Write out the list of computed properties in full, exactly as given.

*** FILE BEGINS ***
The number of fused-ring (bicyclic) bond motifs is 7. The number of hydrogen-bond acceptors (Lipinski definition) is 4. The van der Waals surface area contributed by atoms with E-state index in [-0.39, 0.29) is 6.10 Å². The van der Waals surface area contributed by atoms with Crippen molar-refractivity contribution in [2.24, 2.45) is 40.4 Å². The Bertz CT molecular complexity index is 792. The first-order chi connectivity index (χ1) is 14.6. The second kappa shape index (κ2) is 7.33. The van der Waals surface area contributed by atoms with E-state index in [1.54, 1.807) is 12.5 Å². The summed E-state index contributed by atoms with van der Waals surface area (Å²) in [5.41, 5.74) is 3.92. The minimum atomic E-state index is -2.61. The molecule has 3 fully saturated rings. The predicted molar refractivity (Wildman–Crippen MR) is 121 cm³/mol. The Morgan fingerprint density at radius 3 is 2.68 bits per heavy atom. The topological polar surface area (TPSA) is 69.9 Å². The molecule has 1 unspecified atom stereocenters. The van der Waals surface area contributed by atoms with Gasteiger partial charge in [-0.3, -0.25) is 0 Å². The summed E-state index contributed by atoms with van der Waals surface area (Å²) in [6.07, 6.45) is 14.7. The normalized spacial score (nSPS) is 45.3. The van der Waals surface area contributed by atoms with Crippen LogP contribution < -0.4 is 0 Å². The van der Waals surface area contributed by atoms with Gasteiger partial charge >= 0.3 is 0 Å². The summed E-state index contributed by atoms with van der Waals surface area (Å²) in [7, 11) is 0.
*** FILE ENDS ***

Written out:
The number of fused-ring (bicyclic) bond motifs is 7. The number of hydrogen-bond acceptors (Lipinski definition) is 4. The van der Waals surface area contributed by atoms with E-state index in [-0.39, 0.29) is 6.10 Å². The van der Waals surface area contributed by atoms with Crippen molar-refractivity contribution in [2.24, 2.45) is 40.4 Å². The Bertz CT molecular complexity index is 792. The first-order chi connectivity index (χ1) is 14.6. The second kappa shape index (κ2) is 7.33. The van der Waals surface area contributed by atoms with E-state index in [1.54, 1.807) is 12.5 Å². The summed E-state index contributed by atoms with van der Waals surface area (Å²) in [5.41, 5.74) is 3.92. The minimum atomic E-state index is -2.61. The molecule has 3 fully saturated rings. The predicted molar refractivity (Wildman–Crippen MR) is 121 cm³/mol. The Morgan fingerprint density at radius 3 is 2.68 bits per heavy atom. The topological polar surface area (TPSA) is 69.9 Å². The molecule has 1 unspecified atom stereocenters. The van der Waals surface area contributed by atoms with Gasteiger partial charge in [-0.3, -0.25) is 0 Å². The summed E-state index contributed by atoms with van der Waals surface area (Å²) in [6.07, 6.45) is 14.7. The normalized spacial score (nSPS) is 45.3. The van der Waals surface area contributed by atoms with Crippen LogP contribution < -0.4 is 0 Å². The van der Waals surface area contributed by atoms with Gasteiger partial charge >= 0.3 is 0 Å². The summed E-state index contributed by atoms with van der Waals surface area (Å²) in [7, 11) is 0.